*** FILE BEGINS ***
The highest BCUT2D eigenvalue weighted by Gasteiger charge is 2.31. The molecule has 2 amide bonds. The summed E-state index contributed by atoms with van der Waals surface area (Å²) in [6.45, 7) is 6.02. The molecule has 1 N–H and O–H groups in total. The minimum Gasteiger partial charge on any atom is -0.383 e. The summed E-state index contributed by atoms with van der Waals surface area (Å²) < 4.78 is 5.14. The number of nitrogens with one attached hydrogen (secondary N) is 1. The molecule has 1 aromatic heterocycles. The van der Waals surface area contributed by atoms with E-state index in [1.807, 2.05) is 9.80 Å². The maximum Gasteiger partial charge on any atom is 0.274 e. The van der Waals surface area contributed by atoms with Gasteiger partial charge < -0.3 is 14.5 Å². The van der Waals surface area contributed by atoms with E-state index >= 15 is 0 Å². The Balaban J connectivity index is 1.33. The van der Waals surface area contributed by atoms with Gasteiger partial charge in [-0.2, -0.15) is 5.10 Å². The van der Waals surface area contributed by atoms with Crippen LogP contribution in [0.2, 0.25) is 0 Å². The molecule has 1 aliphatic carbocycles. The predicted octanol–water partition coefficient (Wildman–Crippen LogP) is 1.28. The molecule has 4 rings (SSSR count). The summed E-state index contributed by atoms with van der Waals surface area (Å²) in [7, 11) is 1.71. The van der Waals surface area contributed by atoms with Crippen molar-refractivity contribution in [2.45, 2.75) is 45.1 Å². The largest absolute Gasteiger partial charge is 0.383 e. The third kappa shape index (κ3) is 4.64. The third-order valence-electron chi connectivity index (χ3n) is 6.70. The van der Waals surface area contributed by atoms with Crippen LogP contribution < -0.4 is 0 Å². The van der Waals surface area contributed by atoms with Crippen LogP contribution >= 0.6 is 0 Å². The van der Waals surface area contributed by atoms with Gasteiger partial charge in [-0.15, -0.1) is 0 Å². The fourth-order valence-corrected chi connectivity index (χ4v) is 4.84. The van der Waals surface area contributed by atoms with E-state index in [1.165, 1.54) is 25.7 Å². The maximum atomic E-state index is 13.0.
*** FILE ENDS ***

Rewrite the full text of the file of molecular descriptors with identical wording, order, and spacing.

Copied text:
The highest BCUT2D eigenvalue weighted by Gasteiger charge is 2.31. The molecule has 2 amide bonds. The summed E-state index contributed by atoms with van der Waals surface area (Å²) in [6.45, 7) is 6.02. The molecule has 1 N–H and O–H groups in total. The minimum Gasteiger partial charge on any atom is -0.383 e. The summed E-state index contributed by atoms with van der Waals surface area (Å²) < 4.78 is 5.14. The number of nitrogens with one attached hydrogen (secondary N) is 1. The molecule has 1 aromatic heterocycles. The van der Waals surface area contributed by atoms with E-state index in [1.807, 2.05) is 9.80 Å². The maximum Gasteiger partial charge on any atom is 0.274 e. The van der Waals surface area contributed by atoms with Gasteiger partial charge < -0.3 is 14.5 Å². The van der Waals surface area contributed by atoms with E-state index >= 15 is 0 Å². The Balaban J connectivity index is 1.33. The van der Waals surface area contributed by atoms with Gasteiger partial charge in [-0.2, -0.15) is 5.10 Å². The van der Waals surface area contributed by atoms with Crippen LogP contribution in [0.2, 0.25) is 0 Å². The molecule has 1 aliphatic carbocycles. The predicted octanol–water partition coefficient (Wildman–Crippen LogP) is 1.28. The molecule has 4 rings (SSSR count). The summed E-state index contributed by atoms with van der Waals surface area (Å²) in [7, 11) is 1.71. The van der Waals surface area contributed by atoms with Crippen molar-refractivity contribution in [2.45, 2.75) is 45.1 Å². The largest absolute Gasteiger partial charge is 0.383 e. The third kappa shape index (κ3) is 4.64. The third-order valence-electron chi connectivity index (χ3n) is 6.70. The van der Waals surface area contributed by atoms with Crippen LogP contribution < -0.4 is 0 Å². The van der Waals surface area contributed by atoms with Crippen LogP contribution >= 0.6 is 0 Å². The van der Waals surface area contributed by atoms with Gasteiger partial charge in [-0.15, -0.1) is 0 Å². The fourth-order valence-corrected chi connectivity index (χ4v) is 4.84. The van der Waals surface area contributed by atoms with E-state index in [1.165, 1.54) is 25.7 Å². The maximum atomic E-state index is 13.0.